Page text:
Despite steady improvement over the past four weeks, this episode stalled a little in terms of the investigation and the climax.
The beginning was riveting, with Benji calmly entering a psychiatrist's office and immediately beheading him with a samurai sword, but the search for Sophie and the final sequence in which she's used to lure out the killer was oddly suspense-less. I wanted to see a desperate race against time to secure this vulnerable teenager's location, but ultimately I never felt that she was in any real danger.
Likewise, the moral quandary of whether or not to send a teenage girl out as bait could have been better explored if they'd integrated her into the decision-making process. How did she feel about it? What about her mother? Having spent a fair amount of time establishing the girl's family troubles, it would have been nice to see how that affected what she achieved at the end of this episode.
Past episodes have done a good job at keeping the balance between competency and ineptness from both the police and the terrorist, with each side showing a level of efficiency, fallibility, and sheer dumb luck, but here stupidity reared its ugly head.
To think that the police lost a valuable suspect because they didn't undergo a proper search of his clothing and allow (what looked like) a rookie take him to the toilet. And on TT's end, it seems hugely unlikely he wouldn't have noticed the very obvious emergence of Sophie from a car filled with dock workers/plainclothes policemen – and having done that, why bother shooting her? At that point she would have already told the police everything she knew.
As such, it was with the private lives of the investigators that the real interest lies. I've often mentioned the somewhatcoldatmosphere of this miniseries, and I think the reason for it is mainly because we're used to these types of crime-dramas having approachable detectives who come from warm and loving backgrounds in order to off-set the grisly aspects of the murder case. Not so here.
Karl, who is essentially meant to be The Heart (and therefore the character that can usually be counted on to do the right thing) goes ahead and cheats on his wife with Charlotte Joubart. Meanwhile Elise is having loveless sex with a man she barely knows – and though I grasp that this is meant to be a commentary on her personality and a gender-flip of the usual male/female dynamics in this sort of genre, it's still a little off-putting to see her treat someone as little more than a sex toy.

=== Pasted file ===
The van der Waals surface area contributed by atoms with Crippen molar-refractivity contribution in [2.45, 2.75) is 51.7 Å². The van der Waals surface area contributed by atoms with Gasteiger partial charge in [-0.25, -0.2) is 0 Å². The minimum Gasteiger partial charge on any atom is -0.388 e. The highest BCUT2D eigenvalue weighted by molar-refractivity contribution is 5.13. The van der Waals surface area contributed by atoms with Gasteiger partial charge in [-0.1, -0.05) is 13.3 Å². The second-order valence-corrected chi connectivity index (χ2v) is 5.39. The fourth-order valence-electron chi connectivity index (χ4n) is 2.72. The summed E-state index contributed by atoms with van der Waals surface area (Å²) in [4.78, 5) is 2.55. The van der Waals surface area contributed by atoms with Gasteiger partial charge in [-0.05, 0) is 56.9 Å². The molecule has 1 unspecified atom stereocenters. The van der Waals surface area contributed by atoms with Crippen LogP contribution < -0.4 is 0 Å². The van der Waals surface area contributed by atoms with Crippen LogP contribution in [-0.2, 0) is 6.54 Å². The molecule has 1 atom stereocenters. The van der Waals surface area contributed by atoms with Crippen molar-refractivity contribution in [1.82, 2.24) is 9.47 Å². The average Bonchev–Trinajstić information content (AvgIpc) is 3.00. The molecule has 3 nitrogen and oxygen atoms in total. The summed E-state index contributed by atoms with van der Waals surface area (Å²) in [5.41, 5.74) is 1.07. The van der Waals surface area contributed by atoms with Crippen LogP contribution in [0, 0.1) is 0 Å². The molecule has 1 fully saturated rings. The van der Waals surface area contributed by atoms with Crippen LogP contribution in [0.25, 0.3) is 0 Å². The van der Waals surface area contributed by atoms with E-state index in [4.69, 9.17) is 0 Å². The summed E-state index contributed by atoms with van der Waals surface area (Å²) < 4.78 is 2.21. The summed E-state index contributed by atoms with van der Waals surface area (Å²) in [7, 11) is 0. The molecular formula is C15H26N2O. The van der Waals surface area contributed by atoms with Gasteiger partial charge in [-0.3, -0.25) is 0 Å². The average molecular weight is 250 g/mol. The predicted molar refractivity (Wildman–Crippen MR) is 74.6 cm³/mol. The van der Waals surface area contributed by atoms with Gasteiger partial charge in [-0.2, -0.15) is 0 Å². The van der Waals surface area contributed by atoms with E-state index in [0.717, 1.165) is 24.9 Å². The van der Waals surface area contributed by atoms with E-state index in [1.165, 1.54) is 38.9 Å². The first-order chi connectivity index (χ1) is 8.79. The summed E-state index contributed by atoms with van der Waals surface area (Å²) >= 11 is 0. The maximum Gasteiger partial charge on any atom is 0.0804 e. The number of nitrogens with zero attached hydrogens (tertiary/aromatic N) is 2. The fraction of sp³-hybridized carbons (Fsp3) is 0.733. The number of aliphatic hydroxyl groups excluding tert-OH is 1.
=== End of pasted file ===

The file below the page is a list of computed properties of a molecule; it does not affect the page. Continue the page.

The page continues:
It's hard to know how to respond to this sort of thing. From a Doylist point of view, it's refreshing (or perhaps more akin to a bucket of ice water over the head) to have protagonists that are deeply flawed and capable of moral transgressions. From a Watsonian point of view, it hardly makes them likeable. That Karl cheats on the mother of three of his children before casually lying about it over dinner throws him into a pretty nasty light (and I can't say I was impressed with Charlotte either considering last week she was bemoaning the fact that her husband cheated with another woman), and Elise's post-coital treatment of Gael is rather uncomfortable to watch.
Now, I definitely don't want to turn this into a "reverse sexism" discussion, or to shame Elise for wanting no-strings-attached sex, but I also think it's clear that her inability to communicate with people (through no fault of her own) has put her in a situation where she's unknowingly being deeply unkind to another person.
I don't think we're meant to judge her for unashamedly seeking an outlet for her sex drive, but neither are we expected to celebrate or laugh at her treatment of Gael. When he turns up at her door with a bottle of wine and a request for a talk, it's clear that he's seeking an emotional connection that she has no interest in whatsoever.
So although it's initially quite fun to see the usual gender roles get reversed, with the woman uninterested in anything but her sex partner's body; it was also quite poignant (and telling) to see that a man who has been granted the ultimate fantasy of casual sex with an attractive woman still feels the need to establish some sort of deeper rapport with her, finding it demeaning when he's immediately dismissed once Elise is done with him.
The first time Gael was bemused at Elise's immediate departure; this time you can see his disappointment when he's not even able to kiss her. Whether male or female, being used as a sex object really isn't much fun.
As big a jackass as Danny is, I couldn't help but enjoy him taunting TT over the phone when it becomes apparent that Benji was prevented from committing suicide and been taken into police custody. "Oh dear - I can't imagine that was part of the plan, was it."
Stephen returns, and not only do the police have his computer in their custody, but we've actually seen him brutally kill the Daario Naharis pimp. He would be our number one suspect for TT were it not for the fact that that would be a bit too easy.
Adam's reaction to Elise was pretty priceless; he immediately grabs a younger sibling and picks her up because – hey, girls like guys holding kids, right?
Angel Coulby: the queen who could immediately ferret out traitors and a wife who instantly knows when her husband has cheated on her.
Ack, I'm afraid I didn't follow any of the subplot involving the new characters. From what I gather, TT has just kidnapped a police officer that killed a drug-dealing teenager? Was that was all that was about? I suppose things will become clearer next week, but of all the subplots that are incorporated every week, this one wasn't meshed in as well.
So, that was episode five, the exact centre of the miniseries, which mostly felt like a transitional episode that attempted to bring the two halves of the show together – hopefully from here on out things will really get cracking.